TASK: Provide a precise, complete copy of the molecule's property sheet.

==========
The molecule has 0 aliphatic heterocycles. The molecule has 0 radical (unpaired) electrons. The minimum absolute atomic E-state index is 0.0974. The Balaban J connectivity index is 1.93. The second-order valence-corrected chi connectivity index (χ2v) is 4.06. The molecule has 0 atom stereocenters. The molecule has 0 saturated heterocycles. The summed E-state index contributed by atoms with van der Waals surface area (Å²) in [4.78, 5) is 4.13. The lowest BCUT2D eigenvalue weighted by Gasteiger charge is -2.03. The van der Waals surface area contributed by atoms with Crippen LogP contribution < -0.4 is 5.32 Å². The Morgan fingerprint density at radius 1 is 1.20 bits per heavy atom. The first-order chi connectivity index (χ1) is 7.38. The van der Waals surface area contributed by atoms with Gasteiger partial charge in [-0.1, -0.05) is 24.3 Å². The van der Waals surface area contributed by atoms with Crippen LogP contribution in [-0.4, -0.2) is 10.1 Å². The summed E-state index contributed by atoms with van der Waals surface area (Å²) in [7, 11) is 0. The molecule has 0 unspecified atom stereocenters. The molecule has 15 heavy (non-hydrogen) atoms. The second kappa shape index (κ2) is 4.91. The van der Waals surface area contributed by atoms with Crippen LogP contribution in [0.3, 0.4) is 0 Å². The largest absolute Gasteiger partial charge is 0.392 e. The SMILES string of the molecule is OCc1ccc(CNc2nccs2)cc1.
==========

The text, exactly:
The molecule has 0 aliphatic heterocycles. The molecule has 0 radical (unpaired) electrons. The minimum absolute atomic E-state index is 0.0974. The Balaban J connectivity index is 1.93. The second-order valence-corrected chi connectivity index (χ2v) is 4.06. The molecule has 0 atom stereocenters. The molecule has 0 saturated heterocycles. The summed E-state index contributed by atoms with van der Waals surface area (Å²) in [4.78, 5) is 4.13. The lowest BCUT2D eigenvalue weighted by Gasteiger charge is -2.03. The van der Waals surface area contributed by atoms with Crippen LogP contribution < -0.4 is 5.32 Å². The Morgan fingerprint density at radius 1 is 1.20 bits per heavy atom. The first-order chi connectivity index (χ1) is 7.38. The van der Waals surface area contributed by atoms with Gasteiger partial charge in [-0.1, -0.05) is 24.3 Å². The van der Waals surface area contributed by atoms with Crippen LogP contribution in [-0.4, -0.2) is 10.1 Å². The summed E-state index contributed by atoms with van der Waals surface area (Å²) in [7, 11) is 0. The molecule has 0 unspecified atom stereocenters. The molecule has 15 heavy (non-hydrogen) atoms. The second kappa shape index (κ2) is 4.91. The van der Waals surface area contributed by atoms with Crippen LogP contribution in [0.3, 0.4) is 0 Å². The largest absolute Gasteiger partial charge is 0.392 e. The SMILES string of the molecule is OCc1ccc(CNc2nccs2)cc1.